When using the camera to take a photo, there are loads of things to bear in mind in order to get the best results. Here is a guide that will help you make the most out of your camera.
There are tons of concepts that we know, don’t know, or that we know but take for granted. Besides, Lomo-newbies always have the same doubts: What is the best way of taking a camera? Why is what I see through the viewfinder is not what I get? And many more… Lots of questions that we just don’t dare to ask, because we don’t want to look silly or just because we omit them.
Let’s start from scratch.
1 – Holding your camera
Loads of cameras (Lomo, Lomo-reflex, reflex, etc.) have a light meter, shutter speed adjusters, etc. The thing is, is that the way we hold our camera will help us take photos with a slower shutter speed or in B Mode.
We normally tend to hold the camera in different ways, but one of the best and most comfy ways of doing it is the following (from my point of view):
- Palm-up hand, fingers pointing to the other arm (if you are left-handed, your fingers must point to your right arm and for those right-handed, the other way round).
- Put the camera on the palm and your thumb, forefinger and/or middle finger either on the lens or on the sides of the camera.
WATCH OUT for your hand, as it might appear on the frame of the picture.
This way, our camera is more stable when taking photos in bad lighting conditions (and therefore needing a slow shutter speed). Our hand becomes some sort of natural tripod.
2 – Aim and shoot
When we are newbies, we often ask ourselves: Why is that what I got was not what I saw through the viewfinder? I asked myself this very question many a time when I started using my Fisheye Nº2. I used to take the photos looking through the viewfinder directly and my photos were different. The reason is quite simple: These cameras are not WYSIWYG, so what we see is only a reference.
We normally look through the viewfinder (in this case the Diana F+, but it happens with most Lomo cameras), which is denoted by the yellow arrow. However, what the lens sees, vector wise, is the green arrow. (It obviously captures a wider field, but to be more practical I used the arrow).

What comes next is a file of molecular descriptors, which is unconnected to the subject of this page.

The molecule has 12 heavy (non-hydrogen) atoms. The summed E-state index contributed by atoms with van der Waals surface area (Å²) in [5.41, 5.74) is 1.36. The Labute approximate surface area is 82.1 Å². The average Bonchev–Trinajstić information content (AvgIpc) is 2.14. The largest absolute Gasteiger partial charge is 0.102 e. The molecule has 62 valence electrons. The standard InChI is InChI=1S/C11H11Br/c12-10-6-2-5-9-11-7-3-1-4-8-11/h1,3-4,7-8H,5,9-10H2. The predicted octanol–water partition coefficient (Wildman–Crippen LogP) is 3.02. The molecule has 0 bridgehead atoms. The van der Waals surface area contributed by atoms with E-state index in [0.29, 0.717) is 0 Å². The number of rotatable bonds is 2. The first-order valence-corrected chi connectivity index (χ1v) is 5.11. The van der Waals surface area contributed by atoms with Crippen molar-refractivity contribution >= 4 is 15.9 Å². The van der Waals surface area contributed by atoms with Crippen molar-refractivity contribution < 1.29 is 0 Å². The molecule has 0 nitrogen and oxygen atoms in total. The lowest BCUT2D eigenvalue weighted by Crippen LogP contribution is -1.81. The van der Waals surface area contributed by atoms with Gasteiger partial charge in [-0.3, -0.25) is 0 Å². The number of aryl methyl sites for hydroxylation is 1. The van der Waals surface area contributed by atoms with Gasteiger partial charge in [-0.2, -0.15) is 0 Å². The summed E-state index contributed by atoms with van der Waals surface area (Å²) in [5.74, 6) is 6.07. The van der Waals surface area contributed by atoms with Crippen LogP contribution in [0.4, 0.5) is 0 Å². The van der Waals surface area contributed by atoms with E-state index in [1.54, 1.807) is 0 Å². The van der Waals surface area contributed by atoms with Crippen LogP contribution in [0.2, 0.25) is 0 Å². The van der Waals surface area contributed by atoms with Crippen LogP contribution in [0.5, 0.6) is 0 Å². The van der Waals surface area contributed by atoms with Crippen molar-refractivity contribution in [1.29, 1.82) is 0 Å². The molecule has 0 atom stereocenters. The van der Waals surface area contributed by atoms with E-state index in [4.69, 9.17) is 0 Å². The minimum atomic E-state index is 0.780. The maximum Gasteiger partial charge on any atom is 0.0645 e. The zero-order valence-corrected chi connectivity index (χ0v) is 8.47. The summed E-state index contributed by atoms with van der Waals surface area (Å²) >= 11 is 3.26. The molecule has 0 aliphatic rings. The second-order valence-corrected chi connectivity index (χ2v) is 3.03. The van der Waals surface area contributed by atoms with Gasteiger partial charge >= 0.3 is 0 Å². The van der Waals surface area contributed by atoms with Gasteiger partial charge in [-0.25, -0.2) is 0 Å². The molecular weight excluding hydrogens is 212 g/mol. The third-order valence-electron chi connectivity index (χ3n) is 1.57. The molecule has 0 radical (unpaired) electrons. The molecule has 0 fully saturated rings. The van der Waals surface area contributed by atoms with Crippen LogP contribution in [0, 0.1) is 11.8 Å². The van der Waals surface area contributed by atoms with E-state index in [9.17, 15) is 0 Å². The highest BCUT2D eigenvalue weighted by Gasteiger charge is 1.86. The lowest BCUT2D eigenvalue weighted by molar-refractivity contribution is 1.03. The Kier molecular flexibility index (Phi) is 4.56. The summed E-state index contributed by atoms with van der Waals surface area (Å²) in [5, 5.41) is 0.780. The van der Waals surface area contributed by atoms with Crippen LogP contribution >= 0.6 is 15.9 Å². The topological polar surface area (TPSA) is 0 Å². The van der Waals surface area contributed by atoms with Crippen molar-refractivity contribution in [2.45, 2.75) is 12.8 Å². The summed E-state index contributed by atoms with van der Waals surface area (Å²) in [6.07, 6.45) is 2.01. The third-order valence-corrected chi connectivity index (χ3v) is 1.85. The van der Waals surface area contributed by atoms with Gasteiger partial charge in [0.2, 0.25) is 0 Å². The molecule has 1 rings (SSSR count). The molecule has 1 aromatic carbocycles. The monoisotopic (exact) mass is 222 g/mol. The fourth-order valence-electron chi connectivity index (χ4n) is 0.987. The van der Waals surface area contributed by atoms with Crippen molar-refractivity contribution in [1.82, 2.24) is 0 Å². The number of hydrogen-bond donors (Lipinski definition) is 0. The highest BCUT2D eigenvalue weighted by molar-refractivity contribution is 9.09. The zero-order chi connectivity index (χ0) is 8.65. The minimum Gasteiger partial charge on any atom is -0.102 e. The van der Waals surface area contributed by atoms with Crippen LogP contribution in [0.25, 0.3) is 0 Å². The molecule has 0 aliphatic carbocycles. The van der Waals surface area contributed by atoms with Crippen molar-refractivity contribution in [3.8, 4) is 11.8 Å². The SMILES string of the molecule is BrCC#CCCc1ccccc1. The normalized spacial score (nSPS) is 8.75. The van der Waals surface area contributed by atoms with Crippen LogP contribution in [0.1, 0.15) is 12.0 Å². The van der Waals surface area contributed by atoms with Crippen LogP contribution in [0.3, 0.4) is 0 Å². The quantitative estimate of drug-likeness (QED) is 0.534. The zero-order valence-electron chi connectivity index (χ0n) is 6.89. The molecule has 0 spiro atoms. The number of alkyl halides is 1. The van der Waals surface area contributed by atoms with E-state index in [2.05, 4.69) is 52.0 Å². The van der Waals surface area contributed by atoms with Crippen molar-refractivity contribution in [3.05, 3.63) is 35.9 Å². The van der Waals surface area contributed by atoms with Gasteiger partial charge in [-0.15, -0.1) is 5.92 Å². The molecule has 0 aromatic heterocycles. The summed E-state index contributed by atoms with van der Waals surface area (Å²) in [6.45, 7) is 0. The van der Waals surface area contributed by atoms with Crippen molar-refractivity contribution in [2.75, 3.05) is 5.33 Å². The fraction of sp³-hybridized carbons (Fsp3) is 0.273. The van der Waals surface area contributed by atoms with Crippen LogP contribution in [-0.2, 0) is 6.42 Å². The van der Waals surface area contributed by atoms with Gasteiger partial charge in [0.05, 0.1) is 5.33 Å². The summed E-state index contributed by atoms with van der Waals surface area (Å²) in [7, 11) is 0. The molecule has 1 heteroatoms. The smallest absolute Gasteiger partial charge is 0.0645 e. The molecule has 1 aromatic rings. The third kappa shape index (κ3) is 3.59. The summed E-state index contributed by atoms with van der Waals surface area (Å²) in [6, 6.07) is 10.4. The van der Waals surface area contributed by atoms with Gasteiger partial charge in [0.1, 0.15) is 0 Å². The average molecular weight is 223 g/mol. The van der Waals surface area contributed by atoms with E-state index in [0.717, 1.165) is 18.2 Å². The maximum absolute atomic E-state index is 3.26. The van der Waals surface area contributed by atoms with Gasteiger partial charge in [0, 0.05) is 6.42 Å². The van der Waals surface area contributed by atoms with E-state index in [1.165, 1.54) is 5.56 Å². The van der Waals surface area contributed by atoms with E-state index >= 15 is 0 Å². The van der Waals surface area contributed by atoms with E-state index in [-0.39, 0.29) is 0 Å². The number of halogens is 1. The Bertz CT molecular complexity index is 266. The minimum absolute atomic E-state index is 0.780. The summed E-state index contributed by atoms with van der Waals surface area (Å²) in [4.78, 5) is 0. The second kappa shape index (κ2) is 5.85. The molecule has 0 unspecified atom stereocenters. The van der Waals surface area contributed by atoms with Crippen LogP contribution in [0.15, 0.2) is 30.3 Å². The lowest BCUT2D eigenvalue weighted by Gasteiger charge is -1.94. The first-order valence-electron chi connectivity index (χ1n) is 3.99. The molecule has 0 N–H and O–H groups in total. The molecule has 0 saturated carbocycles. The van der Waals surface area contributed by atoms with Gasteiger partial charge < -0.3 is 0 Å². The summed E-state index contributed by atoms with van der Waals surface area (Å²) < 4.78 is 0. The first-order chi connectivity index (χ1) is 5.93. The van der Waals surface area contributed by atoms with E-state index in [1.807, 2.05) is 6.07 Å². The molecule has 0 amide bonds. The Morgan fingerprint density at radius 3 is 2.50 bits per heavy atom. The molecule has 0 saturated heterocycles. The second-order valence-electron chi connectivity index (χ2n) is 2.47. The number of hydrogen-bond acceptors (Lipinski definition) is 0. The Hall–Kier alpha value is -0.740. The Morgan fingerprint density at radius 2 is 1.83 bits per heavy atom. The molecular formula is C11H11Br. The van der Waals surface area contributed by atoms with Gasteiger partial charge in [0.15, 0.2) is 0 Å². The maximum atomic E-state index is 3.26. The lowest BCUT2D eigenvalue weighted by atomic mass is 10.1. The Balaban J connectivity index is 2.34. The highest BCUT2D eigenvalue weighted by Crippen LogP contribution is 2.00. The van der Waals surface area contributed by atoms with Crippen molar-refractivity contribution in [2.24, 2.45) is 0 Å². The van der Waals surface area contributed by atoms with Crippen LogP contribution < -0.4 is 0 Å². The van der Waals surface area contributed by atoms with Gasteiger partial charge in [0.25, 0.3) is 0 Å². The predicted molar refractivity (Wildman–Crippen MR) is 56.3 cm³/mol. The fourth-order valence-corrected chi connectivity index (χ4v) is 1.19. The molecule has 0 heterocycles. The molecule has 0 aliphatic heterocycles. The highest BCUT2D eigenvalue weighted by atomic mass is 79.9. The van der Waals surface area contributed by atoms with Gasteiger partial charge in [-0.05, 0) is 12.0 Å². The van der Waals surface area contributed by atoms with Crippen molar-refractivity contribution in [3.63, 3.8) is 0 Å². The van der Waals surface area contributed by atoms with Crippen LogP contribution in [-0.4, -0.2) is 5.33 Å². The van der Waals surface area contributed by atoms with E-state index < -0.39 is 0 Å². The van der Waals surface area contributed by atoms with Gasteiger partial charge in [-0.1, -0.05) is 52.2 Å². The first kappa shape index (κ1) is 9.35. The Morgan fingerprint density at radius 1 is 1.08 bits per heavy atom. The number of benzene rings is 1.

The distance d is the difference between what we see and what is shot. That is, the difference we see when we develop the film. The distance d is the distance between the center of the viewfinder and that of what the lens captured.
When I took my first pics with the Fisheye Nº2, I saw a circular number scheme. I focused, centered the viewfinder and shot. The result? It obviously was not what I wanted:
To focus, look through the viewfinder and then lift the camera a bit, trying to put the lens at the height of the eye.
The distance d is reduced almost to zero, since we can always fail. But with practice, we will be able to do it systematically and get perfectly-framed photos.
WATCH OUT! This works with all non-reflex cameras. We must take the height of the lens into consideration in order to get the results we want. I have added some photos taken with the Fisheye to explain it better.
But at the end of the day, my tips are not that important. To adjust and move the camera before shooting might seem a bit tedious. However, after some time, these movements will be more natural and will help us get better-framed and more stable photos.
…But as one of our Golden Rules say, “Don’t think”. It doesn’t matter how many tips I can give you. The don’t-think-and-shoot rule will help your photos give life, movement and Lomo-love.